Recycling brings new life, new uses

Posted on Monday, July 29, 2013 at 3:51 pm

GAIL RANDOLPH

keep fayetteville/lincoln county beautiful

I suppose I appeared dead to everyone that saw me. No movement, no apparent life left in me; so the obvious conclusion was that I was dead – discarded like yesterday’s trash. No use to anyone; hauled away and dumped in a hole, never to see the light of day again.

I was never to be wanted by anyone, never to be held or valued or bring pleasure to a single person again. In the hole, I sensed the presence of others. What was happening here? Why had we all been discarded? All of us had life left in us. Who on Earth would put anything in the ground that still had life in it? What a waste!

Sure, I’m just a plastic soda bottle, but if I had been recycled, I could have become something useful again, like another bottle, or playful like a toy truck or beautiful like a flowerpot. And what about the cardboard box lying beside me? He could have been a gift box or shoebox or even insulation in your home. And the soup can on the other side, well, he could have been another can or part of an airplane or your next car. And how sad the aluminum can is. He could have been another can, a part of a cattle trailer or almost anything.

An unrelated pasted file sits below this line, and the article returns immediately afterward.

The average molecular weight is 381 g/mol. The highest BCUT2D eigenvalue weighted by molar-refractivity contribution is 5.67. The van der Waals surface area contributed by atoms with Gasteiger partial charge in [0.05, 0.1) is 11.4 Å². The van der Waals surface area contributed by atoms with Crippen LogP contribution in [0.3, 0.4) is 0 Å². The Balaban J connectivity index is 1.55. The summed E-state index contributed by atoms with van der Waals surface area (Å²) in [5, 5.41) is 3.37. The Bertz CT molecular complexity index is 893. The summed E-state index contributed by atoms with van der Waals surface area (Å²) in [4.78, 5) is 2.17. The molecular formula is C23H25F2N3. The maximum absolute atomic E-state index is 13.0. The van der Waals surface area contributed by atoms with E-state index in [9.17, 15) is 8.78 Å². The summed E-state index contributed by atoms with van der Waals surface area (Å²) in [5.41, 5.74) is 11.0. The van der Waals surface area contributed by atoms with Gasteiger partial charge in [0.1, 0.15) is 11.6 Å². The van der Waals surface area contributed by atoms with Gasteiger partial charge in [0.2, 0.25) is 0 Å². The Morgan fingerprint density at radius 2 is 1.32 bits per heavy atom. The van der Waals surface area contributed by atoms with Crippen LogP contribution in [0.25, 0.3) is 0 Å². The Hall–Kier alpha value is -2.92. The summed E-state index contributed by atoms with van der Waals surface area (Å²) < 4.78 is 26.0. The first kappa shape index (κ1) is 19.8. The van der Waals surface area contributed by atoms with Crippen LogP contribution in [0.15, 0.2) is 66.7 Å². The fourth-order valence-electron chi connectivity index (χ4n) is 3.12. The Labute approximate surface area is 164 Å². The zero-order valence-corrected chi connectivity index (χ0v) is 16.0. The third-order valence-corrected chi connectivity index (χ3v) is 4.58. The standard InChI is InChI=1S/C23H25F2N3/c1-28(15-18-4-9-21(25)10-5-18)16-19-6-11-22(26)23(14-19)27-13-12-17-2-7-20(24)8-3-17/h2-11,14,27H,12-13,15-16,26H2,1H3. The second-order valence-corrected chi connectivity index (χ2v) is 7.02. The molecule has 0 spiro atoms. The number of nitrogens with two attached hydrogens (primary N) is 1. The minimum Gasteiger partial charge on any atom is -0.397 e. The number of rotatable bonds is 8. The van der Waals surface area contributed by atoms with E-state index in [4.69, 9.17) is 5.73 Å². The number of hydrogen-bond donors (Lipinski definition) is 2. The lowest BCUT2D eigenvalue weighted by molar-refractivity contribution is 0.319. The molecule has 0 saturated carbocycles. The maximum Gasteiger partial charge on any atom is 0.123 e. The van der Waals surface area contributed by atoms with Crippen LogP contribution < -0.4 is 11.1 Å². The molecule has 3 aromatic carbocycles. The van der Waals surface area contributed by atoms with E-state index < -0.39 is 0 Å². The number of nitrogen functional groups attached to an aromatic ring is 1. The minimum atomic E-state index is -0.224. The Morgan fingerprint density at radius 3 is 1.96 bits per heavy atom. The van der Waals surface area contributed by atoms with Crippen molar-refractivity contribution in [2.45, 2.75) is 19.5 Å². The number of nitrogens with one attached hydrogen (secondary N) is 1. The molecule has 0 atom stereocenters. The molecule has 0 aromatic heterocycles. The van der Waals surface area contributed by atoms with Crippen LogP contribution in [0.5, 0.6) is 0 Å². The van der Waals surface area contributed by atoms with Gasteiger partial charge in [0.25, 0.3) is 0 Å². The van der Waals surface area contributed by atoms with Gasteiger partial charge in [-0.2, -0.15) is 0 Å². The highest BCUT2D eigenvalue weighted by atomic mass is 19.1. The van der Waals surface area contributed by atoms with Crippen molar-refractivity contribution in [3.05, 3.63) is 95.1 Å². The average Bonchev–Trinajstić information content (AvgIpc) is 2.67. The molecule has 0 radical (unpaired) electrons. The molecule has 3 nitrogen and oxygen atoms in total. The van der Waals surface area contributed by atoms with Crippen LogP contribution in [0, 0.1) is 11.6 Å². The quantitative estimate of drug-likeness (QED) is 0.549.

But the paper seems saddest of all. He was once a living tree, providing shade and shelter, cleaning the air of carbon dioxide and giving off oxygen. This was his first job since he was cut down. He was your local newspaper – he told you who got married, had a baby or where to find a good used car. He gave you a lot of pleasure as you read the game scores, but then you tossed him in the trash to go to this landfill.

Sure, there is “real” trash here. There’s a broken bowl, lots of dirty diapers, tons of used tissues, greasy pizza boxes, etc. But there are so many of us here that still have life left in us. All of the paper, plastic bottles, cans and cardboard could have lived on. We could have been recycled hundreds of times and lasted a hundred years of being service to someone. Oh, we will still be here in this hole a hundred years from now, but we could still serve a purpose. We will occupy space here and force someone to build a new landfill somewhere else. Maybe that will be next door to you.

So, next time you empty a bottle, can, box or finish a newspaper, think about what you should do with it. Send it to the landfill or pull it back into service by recycling. Don’t bury anything that still has life left in it. Save energy, natural resources, our environment and landfill space – recycle.

If the bottle could think and talk, what would it want to be? Maybe a fleece jacket to be around someone, keeping them warm, a piece of carpet in a home where laughter and love exist; or maybe a park bench where a young couple sits and dreams of the future. So many items thrown away, buried in a landfill, could be awaiting a second life. Recycle.

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